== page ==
Crossposted on Prop Zero
Goodness knows that more Californians need access to higher education. And that scholarship money for middle-class families — who don’t have all the money for higher tuition or the full benefit of breaks for those on the lower ends of the income scale — would be a good public policy.
But state legislation to provide such scholarships looks much more like a political weapon than a real push for a policy. And as a political weapon, it’s being used in a way that’s likely to mislead the public.
The middle-class scholarship bill is a statewide talking point for Democratic legislative candidates in this spring’s primary elections, which conclude June 5. If you’ve received a piece of political mail from a Democrat in California, you’ve probably seen references to it. And this week, just in time for the election, Democrats held a vote on the legislation–thus putting most Republicans in a position to vote against a popular-sounding measure.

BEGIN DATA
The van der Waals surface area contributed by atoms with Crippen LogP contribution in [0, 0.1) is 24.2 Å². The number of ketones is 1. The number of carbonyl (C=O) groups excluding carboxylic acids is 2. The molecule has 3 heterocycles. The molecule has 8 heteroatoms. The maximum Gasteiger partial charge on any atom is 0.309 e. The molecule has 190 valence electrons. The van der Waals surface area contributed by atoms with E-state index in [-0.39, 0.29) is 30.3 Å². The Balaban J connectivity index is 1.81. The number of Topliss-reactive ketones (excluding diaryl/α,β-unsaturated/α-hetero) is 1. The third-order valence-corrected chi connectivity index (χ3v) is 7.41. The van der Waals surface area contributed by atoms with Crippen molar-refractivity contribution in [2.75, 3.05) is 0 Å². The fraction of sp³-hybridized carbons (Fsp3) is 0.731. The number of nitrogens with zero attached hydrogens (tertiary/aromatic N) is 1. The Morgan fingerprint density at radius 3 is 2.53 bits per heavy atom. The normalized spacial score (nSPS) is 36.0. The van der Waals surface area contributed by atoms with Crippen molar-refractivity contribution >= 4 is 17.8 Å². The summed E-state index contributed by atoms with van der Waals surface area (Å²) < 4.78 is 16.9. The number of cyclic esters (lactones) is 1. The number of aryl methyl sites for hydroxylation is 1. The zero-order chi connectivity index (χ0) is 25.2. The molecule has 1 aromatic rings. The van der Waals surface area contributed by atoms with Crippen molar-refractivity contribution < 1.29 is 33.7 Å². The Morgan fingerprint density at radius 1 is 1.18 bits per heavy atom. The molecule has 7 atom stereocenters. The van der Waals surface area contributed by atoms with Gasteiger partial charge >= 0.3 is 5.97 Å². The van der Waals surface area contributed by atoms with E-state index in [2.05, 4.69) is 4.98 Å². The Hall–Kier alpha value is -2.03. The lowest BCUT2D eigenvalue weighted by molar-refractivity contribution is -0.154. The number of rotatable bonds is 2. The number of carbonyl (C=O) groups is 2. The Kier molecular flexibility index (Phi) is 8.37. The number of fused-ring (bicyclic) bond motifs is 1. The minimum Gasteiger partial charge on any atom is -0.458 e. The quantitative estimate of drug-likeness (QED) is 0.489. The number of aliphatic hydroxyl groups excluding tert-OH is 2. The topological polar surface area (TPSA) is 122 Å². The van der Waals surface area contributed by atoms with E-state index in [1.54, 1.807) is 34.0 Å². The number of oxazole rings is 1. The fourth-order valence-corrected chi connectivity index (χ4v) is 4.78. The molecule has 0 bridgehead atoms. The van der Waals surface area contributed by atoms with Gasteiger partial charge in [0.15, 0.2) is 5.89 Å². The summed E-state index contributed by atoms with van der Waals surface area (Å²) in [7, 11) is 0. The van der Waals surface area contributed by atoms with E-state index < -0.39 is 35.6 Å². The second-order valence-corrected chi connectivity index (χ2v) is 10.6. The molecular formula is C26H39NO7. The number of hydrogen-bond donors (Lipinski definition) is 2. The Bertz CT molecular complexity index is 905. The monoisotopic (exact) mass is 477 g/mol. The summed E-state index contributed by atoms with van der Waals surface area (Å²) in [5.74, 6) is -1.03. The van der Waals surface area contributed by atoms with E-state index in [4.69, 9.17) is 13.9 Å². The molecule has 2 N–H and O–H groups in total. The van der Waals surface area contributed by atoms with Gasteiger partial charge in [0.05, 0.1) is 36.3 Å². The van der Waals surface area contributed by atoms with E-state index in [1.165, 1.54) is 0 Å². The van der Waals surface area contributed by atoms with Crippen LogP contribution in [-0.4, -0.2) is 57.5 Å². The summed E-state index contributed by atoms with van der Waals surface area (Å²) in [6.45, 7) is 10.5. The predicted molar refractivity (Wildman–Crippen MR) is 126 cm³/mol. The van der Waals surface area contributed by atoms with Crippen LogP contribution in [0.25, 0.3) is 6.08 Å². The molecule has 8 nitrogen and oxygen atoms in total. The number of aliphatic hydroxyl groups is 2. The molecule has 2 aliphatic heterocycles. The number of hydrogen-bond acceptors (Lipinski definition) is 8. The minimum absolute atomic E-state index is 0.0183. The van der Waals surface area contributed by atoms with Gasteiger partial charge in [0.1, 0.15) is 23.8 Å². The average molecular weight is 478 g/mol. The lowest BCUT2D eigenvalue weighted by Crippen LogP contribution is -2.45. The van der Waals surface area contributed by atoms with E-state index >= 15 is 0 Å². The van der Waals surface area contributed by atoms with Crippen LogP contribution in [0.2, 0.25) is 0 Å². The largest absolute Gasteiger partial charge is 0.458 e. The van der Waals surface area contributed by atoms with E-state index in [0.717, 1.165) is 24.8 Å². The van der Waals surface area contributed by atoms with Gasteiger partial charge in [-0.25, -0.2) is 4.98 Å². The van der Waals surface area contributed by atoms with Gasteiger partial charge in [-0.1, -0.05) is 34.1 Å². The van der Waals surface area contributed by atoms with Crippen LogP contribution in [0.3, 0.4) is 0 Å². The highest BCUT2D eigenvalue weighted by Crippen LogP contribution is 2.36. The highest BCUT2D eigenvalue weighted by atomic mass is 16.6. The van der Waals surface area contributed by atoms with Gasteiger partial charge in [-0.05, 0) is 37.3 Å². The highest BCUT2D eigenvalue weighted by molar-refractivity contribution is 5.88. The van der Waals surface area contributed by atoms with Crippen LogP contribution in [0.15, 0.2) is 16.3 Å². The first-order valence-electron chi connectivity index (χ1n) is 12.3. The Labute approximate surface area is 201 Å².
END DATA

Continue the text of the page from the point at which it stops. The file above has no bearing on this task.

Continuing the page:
What Democrats didn’t do was put a companion measure to fund the scholarships up for a vote. That’s because that would effectively raise taxes, by reversing a change in the corporate tax that helps companies save money. Forcing Democrats to vote for a tax hike isn’t good politics. And it’s almost certainly a waste of time because California has a two-thirds vote requirement for approving tax increases. So Democrats would be taking a politically problematic vote that they couldn’t win.
Of course, if they were serious about the policy, they might take that vote anyway. But this is politics — good short-run politics at least.
In the long run, however, this sort of thing makes it harder for Democrats, or for anyone, to dig the state out of its hole. University access isn’t a problem in California because hard-hearted Republicans are blocking scholarships for middle-class families.
It’s a problem because of the constant cuts to higher education (and the resulting tuition and fee increases) that are produced by the state’s broken budget system.
You can’t fix the universities without fixing the budget system first.
And the middle-class scholarships legislation is a distraction from that larger fix.